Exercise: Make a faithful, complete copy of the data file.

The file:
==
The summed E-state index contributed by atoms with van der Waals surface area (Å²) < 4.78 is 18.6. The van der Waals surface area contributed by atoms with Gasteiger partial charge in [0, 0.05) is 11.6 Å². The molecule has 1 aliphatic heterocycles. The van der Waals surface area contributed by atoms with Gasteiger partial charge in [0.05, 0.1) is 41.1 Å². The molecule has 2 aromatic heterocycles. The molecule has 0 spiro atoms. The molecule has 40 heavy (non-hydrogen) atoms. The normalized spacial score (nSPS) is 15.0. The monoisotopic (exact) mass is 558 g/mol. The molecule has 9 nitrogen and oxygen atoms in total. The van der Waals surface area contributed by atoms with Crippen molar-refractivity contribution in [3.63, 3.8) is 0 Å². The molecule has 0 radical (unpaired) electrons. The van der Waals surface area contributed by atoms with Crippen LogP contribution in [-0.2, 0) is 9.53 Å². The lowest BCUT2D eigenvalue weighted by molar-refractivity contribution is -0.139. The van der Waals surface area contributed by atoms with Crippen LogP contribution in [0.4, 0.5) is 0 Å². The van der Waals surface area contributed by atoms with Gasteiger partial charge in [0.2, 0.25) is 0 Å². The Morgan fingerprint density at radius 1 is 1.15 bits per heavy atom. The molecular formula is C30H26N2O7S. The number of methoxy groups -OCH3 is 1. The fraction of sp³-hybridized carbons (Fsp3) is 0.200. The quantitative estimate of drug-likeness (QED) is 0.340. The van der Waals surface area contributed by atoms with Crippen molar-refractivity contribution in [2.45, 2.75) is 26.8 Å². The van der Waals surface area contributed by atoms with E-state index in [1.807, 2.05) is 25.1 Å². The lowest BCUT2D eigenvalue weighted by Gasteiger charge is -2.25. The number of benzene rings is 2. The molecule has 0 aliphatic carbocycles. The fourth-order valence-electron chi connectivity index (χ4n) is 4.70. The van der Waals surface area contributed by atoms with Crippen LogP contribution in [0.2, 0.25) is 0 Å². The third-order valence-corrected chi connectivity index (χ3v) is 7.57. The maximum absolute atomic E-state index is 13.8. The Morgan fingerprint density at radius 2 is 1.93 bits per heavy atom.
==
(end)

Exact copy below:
The summed E-state index contributed by atoms with van der Waals surface area (Å²) < 4.78 is 18.6. The van der Waals surface area contributed by atoms with Gasteiger partial charge in [0, 0.05) is 11.6 Å². The molecule has 1 aliphatic heterocycles. The van der Waals surface area contributed by atoms with Gasteiger partial charge in [0.05, 0.1) is 41.1 Å². The molecule has 2 aromatic heterocycles. The molecule has 0 spiro atoms. The molecule has 40 heavy (non-hydrogen) atoms. The normalized spacial score (nSPS) is 15.0. The monoisotopic (exact) mass is 558 g/mol. The molecule has 9 nitrogen and oxygen atoms in total. The van der Waals surface area contributed by atoms with Crippen molar-refractivity contribution in [3.63, 3.8) is 0 Å². The molecule has 0 radical (unpaired) electrons. The van der Waals surface area contributed by atoms with Crippen LogP contribution in [-0.2, 0) is 9.53 Å². The lowest BCUT2D eigenvalue weighted by molar-refractivity contribution is -0.139. The van der Waals surface area contributed by atoms with Crippen LogP contribution in [0.4, 0.5) is 0 Å². The van der Waals surface area contributed by atoms with Gasteiger partial charge in [0.2, 0.25) is 0 Å². The Morgan fingerprint density at radius 1 is 1.15 bits per heavy atom. The molecular formula is C30H26N2O7S. The number of methoxy groups -OCH3 is 1. The fraction of sp³-hybridized carbons (Fsp3) is 0.200. The quantitative estimate of drug-likeness (QED) is 0.340. The van der Waals surface area contributed by atoms with Crippen molar-refractivity contribution in [2.45, 2.75) is 26.8 Å². The van der Waals surface area contributed by atoms with E-state index in [1.807, 2.05) is 25.1 Å². The lowest BCUT2D eigenvalue weighted by Gasteiger charge is -2.25. The number of benzene rings is 2. The molecule has 0 aliphatic carbocycles. The fourth-order valence-electron chi connectivity index (χ4n) is 4.70. The van der Waals surface area contributed by atoms with Crippen LogP contribution in [0.2, 0.25) is 0 Å². The third-order valence-corrected chi connectivity index (χ3v) is 7.57. The maximum absolute atomic E-state index is 13.8. The Morgan fingerprint density at radius 2 is 1.93 bits per heavy atom.